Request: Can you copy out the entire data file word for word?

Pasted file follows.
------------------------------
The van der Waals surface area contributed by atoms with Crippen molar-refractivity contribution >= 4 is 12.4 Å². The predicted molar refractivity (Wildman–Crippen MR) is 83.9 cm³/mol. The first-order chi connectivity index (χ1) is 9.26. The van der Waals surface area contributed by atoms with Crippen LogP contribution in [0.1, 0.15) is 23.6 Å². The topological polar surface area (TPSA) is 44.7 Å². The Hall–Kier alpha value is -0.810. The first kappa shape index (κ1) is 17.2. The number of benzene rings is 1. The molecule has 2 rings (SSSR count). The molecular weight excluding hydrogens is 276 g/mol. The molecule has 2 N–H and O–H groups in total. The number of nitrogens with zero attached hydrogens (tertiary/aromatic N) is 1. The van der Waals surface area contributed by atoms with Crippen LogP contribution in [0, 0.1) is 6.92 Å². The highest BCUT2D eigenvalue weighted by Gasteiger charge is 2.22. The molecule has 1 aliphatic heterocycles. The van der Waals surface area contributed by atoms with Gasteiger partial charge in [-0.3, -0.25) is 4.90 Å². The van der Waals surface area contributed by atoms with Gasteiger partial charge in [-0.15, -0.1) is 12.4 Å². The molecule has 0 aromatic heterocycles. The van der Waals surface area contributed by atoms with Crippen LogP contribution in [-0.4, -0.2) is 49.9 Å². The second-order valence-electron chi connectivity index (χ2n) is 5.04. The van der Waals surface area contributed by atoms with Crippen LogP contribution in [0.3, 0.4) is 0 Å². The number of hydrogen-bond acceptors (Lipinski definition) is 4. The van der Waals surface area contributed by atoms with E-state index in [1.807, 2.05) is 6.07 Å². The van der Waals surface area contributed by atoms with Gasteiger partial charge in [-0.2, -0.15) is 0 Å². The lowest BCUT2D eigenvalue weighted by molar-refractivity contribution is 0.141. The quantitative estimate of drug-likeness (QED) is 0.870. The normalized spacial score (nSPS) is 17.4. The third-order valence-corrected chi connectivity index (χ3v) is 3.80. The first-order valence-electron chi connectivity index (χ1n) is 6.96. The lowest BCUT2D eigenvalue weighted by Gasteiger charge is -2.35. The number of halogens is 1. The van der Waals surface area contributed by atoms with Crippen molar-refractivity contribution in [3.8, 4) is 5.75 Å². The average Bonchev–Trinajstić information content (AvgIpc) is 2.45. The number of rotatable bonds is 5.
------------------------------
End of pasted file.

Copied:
The van der Waals surface area contributed by atoms with Crippen molar-refractivity contribution >= 4 is 12.4 Å². The predicted molar refractivity (Wildman–Crippen MR) is 83.9 cm³/mol. The first-order chi connectivity index (χ1) is 9.26. The van der Waals surface area contributed by atoms with Crippen LogP contribution in [0.1, 0.15) is 23.6 Å². The topological polar surface area (TPSA) is 44.7 Å². The Hall–Kier alpha value is -0.810. The first kappa shape index (κ1) is 17.2. The number of benzene rings is 1. The molecule has 2 rings (SSSR count). The molecular weight excluding hydrogens is 276 g/mol. The molecule has 2 N–H and O–H groups in total. The number of nitrogens with zero attached hydrogens (tertiary/aromatic N) is 1. The van der Waals surface area contributed by atoms with Crippen LogP contribution in [0, 0.1) is 6.92 Å². The highest BCUT2D eigenvalue weighted by Gasteiger charge is 2.22. The molecule has 1 aliphatic heterocycles. The van der Waals surface area contributed by atoms with Gasteiger partial charge in [-0.3, -0.25) is 4.90 Å². The van der Waals surface area contributed by atoms with Gasteiger partial charge in [-0.15, -0.1) is 12.4 Å². The molecule has 0 aromatic heterocycles. The van der Waals surface area contributed by atoms with Crippen LogP contribution in [-0.4, -0.2) is 49.9 Å². The second-order valence-electron chi connectivity index (χ2n) is 5.04. The van der Waals surface area contributed by atoms with Crippen LogP contribution in [0.3, 0.4) is 0 Å². The number of hydrogen-bond acceptors (Lipinski definition) is 4. The van der Waals surface area contributed by atoms with E-state index in [1.807, 2.05) is 6.07 Å². The van der Waals surface area contributed by atoms with Gasteiger partial charge in [-0.2, -0.15) is 0 Å². The lowest BCUT2D eigenvalue weighted by molar-refractivity contribution is 0.141. The quantitative estimate of drug-likeness (QED) is 0.870. The normalized spacial score (nSPS) is 17.4. The third-order valence-corrected chi connectivity index (χ3v) is 3.80. The first-order valence-electron chi connectivity index (χ1n) is 6.96. The lowest BCUT2D eigenvalue weighted by Gasteiger charge is -2.35. The number of halogens is 1. The van der Waals surface area contributed by atoms with Crippen molar-refractivity contribution in [3.8, 4) is 5.75 Å². The average Bonchev–Trinajstić information content (AvgIpc) is 2.45. The number of rotatable bonds is 5.